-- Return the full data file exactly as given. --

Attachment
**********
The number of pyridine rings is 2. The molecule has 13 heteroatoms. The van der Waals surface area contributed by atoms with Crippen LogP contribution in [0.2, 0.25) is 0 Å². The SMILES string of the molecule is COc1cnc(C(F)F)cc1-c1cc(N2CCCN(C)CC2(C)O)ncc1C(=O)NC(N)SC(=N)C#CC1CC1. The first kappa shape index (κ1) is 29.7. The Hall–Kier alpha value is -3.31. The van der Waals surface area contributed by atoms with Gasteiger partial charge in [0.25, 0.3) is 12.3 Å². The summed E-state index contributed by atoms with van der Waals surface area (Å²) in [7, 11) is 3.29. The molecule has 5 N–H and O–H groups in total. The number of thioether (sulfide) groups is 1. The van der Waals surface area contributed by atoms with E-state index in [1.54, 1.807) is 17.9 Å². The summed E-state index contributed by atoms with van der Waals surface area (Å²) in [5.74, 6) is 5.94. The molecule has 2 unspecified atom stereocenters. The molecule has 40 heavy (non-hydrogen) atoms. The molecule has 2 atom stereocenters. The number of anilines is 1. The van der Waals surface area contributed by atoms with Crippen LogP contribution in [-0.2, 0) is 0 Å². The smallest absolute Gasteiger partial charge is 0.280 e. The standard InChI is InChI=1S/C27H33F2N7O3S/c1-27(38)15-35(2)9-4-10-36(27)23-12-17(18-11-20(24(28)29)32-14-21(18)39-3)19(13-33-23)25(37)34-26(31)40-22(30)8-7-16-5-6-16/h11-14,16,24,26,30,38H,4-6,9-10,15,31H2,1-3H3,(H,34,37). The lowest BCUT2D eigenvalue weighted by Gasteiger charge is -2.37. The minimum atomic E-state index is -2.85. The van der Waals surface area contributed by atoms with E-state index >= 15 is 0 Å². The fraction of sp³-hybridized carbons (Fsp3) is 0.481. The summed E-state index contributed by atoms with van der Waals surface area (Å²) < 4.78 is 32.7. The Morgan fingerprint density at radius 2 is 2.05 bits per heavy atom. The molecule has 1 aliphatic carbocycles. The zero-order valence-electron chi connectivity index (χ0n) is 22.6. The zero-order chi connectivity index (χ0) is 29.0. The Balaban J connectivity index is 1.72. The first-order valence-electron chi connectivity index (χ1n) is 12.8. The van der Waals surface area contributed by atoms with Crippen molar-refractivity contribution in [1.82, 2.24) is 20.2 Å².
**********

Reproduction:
The number of pyridine rings is 2. The molecule has 13 heteroatoms. The van der Waals surface area contributed by atoms with Crippen LogP contribution in [0.2, 0.25) is 0 Å². The SMILES string of the molecule is COc1cnc(C(F)F)cc1-c1cc(N2CCCN(C)CC2(C)O)ncc1C(=O)NC(N)SC(=N)C#CC1CC1. The first kappa shape index (κ1) is 29.7. The Hall–Kier alpha value is -3.31. The van der Waals surface area contributed by atoms with Gasteiger partial charge in [0.25, 0.3) is 12.3 Å². The summed E-state index contributed by atoms with van der Waals surface area (Å²) in [7, 11) is 3.29. The molecule has 5 N–H and O–H groups in total. The number of thioether (sulfide) groups is 1. The van der Waals surface area contributed by atoms with E-state index in [1.54, 1.807) is 17.9 Å². The summed E-state index contributed by atoms with van der Waals surface area (Å²) in [5.74, 6) is 5.94. The molecule has 2 unspecified atom stereocenters. The molecule has 40 heavy (non-hydrogen) atoms. The molecule has 2 atom stereocenters. The number of anilines is 1. The van der Waals surface area contributed by atoms with Crippen LogP contribution in [-0.2, 0) is 0 Å². The smallest absolute Gasteiger partial charge is 0.280 e. The standard InChI is InChI=1S/C27H33F2N7O3S/c1-27(38)15-35(2)9-4-10-36(27)23-12-17(18-11-20(24(28)29)32-14-21(18)39-3)19(13-33-23)25(37)34-26(31)40-22(30)8-7-16-5-6-16/h11-14,16,24,26,30,38H,4-6,9-10,15,31H2,1-3H3,(H,34,37). The lowest BCUT2D eigenvalue weighted by Gasteiger charge is -2.37. The minimum atomic E-state index is -2.85. The van der Waals surface area contributed by atoms with E-state index >= 15 is 0 Å². The fraction of sp³-hybridized carbons (Fsp3) is 0.481. The summed E-state index contributed by atoms with van der Waals surface area (Å²) < 4.78 is 32.7. The Morgan fingerprint density at radius 2 is 2.05 bits per heavy atom. The molecule has 1 aliphatic carbocycles. The zero-order valence-electron chi connectivity index (χ0n) is 22.6. The zero-order chi connectivity index (χ0) is 29.0. The Balaban J connectivity index is 1.72. The first-order valence-electron chi connectivity index (χ1n) is 12.8. The van der Waals surface area contributed by atoms with Crippen molar-refractivity contribution in [1.82, 2.24) is 20.2 Å².